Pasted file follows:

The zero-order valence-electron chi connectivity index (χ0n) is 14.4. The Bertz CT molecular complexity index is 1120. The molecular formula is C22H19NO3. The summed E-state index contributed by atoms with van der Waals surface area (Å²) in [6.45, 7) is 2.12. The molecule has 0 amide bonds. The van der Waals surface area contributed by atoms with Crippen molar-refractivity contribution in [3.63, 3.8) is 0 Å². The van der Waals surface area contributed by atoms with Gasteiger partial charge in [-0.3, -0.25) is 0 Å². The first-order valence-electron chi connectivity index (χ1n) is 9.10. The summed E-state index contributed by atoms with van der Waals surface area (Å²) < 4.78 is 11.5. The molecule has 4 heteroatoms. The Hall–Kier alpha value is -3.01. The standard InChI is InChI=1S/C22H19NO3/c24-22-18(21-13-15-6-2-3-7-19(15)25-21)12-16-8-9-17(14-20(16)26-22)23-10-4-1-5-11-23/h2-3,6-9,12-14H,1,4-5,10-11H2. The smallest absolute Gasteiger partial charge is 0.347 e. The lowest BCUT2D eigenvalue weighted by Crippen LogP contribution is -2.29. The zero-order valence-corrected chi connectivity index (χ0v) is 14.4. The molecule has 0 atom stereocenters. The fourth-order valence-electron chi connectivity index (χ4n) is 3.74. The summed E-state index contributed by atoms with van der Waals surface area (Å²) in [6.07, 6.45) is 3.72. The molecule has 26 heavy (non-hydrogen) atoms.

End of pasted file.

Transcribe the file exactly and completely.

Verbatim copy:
The zero-order valence-electron chi connectivity index (χ0n) is 14.4. The Bertz CT molecular complexity index is 1120. The molecular formula is C22H19NO3. The summed E-state index contributed by atoms with van der Waals surface area (Å²) in [6.45, 7) is 2.12. The molecule has 0 amide bonds. The van der Waals surface area contributed by atoms with Crippen molar-refractivity contribution in [3.63, 3.8) is 0 Å². The van der Waals surface area contributed by atoms with Gasteiger partial charge in [-0.3, -0.25) is 0 Å². The first-order valence-electron chi connectivity index (χ1n) is 9.10. The summed E-state index contributed by atoms with van der Waals surface area (Å²) < 4.78 is 11.5. The molecule has 4 heteroatoms. The Hall–Kier alpha value is -3.01. The standard InChI is InChI=1S/C22H19NO3/c24-22-18(21-13-15-6-2-3-7-19(15)25-21)12-16-8-9-17(14-20(16)26-22)23-10-4-1-5-11-23/h2-3,6-9,12-14H,1,4-5,10-11H2. The smallest absolute Gasteiger partial charge is 0.347 e. The lowest BCUT2D eigenvalue weighted by Crippen LogP contribution is -2.29. The zero-order valence-corrected chi connectivity index (χ0v) is 14.4. The molecule has 0 atom stereocenters. The fourth-order valence-electron chi connectivity index (χ4n) is 3.74. The summed E-state index contributed by atoms with van der Waals surface area (Å²) in [6.07, 6.45) is 3.72. The molecule has 26 heavy (non-hydrogen) atoms.